Russia

Russia's Luna 25 Lander Crashed Into the Moon

On August 10th, 2023, Roscosmos’ Luna-25 mission launched from the Vostochny Cosmodrome atop a Soyuz-2 rocket. This mission was the first lunar mission to launch from Russia since the 1970s and would be the first Russian lander to touch down in the South-Pole Aitken basin. This mission was part of Roscosmos’ partnership with China to develop an International Lunar Research Station (ILRS) in the region by 2030. Unfortunately, Russia announced on Saturday, August 19th, that the lander spun out of control and crashed into the surface.

According to the Roscosmos statement, mission controllers lost contact with the craft at 11:57 AM GMT (07:57 AM EST; 04:57 AM PST) after the craft entered its pre-landing orbit. A soft landing was originally planned for Monday and would have been the first time a non-Soviet mission reached the lunar surface. Originally named the Luna-Glob lander, the first of three that would explore the Moon’s southern polar region, the agency decided to change the name to Luna-25 to establish continuity with the Soviet program. As Roscosmos explained on the mission website:

“[D]uring the operation to transfer to the pre-landing orbit, an abnormal situation occurred that did not allow the maneuver to be performed with the specified parameters. According to the results of the preliminary analysis, due to the deviation of the actual pulse parameters from the calculated ones, the automatic station switched to an off-design orbit and ceased to exist as a result of a collision with the lunar surface.”

Artistic rendering of the Luna-25 lander on the surface of the Moon. Credit: NASA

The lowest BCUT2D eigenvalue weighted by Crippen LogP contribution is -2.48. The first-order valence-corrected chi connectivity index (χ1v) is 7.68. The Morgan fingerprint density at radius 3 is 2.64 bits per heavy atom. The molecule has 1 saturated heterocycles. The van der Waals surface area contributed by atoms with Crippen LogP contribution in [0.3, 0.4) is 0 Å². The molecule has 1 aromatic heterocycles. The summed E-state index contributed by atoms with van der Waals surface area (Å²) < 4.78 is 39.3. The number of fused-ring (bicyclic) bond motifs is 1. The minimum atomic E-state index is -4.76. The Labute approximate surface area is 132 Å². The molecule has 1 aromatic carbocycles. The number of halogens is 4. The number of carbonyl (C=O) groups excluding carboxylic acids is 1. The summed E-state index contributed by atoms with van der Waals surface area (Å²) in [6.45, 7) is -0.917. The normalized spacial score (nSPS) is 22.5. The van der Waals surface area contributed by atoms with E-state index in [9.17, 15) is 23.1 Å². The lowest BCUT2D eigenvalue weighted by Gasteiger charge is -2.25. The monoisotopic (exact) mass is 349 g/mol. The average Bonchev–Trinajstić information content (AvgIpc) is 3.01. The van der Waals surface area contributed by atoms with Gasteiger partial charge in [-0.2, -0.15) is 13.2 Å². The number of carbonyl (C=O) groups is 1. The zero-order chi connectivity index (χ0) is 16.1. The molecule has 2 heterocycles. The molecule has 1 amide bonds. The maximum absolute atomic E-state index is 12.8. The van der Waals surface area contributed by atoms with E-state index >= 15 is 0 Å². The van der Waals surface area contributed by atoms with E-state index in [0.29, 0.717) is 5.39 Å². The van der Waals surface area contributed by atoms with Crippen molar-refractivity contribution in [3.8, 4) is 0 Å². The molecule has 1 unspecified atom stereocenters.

Roscosmos also indicated a special inter-departmental commission had been established to investigate the reason for the failure. According to Anatoly Zak, the creator and publisher of RussianSpaceWeb (who has been following the mission and posting regular updates), the flight control systems were rumored to be at fault. As he published on August 20th:

“According to one rumor [that] surfaced on August 20, the Onboard Flight Control System, BKU of the lander mishandled the so-called variable thrust controller (privod regulyatora tyagi), which manages the operation of the propulsion system on Luna-Glob. Around the same time, the [official] Russian media quoted IKI scientist Natan Eismont as saying that [the] problems with the spacecraft had been discovered well before the fatal orbit-lowering maneuver, which would have to be postponed to deal with the problem.”

Zak also related a subsequent statement made by Roscosmos Director General Yuri Borisov earlier today, which was also reported by Russian newspaper Moskovsky Komsomolets and Radio Free Europe. All sources confirm that Borisov announced that an engine failure was to blame after it fired for 127 seconds instead of the planned 84 seconds. The failure is a rather significant blow to the Russian space program, which has experienced several setbacks since the beginning of the war in Ukraine, including the termination of its agreement with the ESA to launch the ExoMars 2022 mission and its planned withdrawal from the International Space Station (ISS).

The mission was also intended to raise Russia’s profile in space since the previous Russian-built mission that went to the Moon was the Luna-24 lander in 1976, nearly 50 years ago. Hoping to pick up where their Soviet counterparts left off, Roscosmos initiated the program in 1999 after two years of delays caused by the Russian financial crisis. By the late 2000s, Russia made significant progress, thanks in part to international cooperation and contribution from JAXA and China. This program also served as a pathfinder for the Phobos-Grunt mission, which failed in 2011 when its upper-stage engines failed to ignite.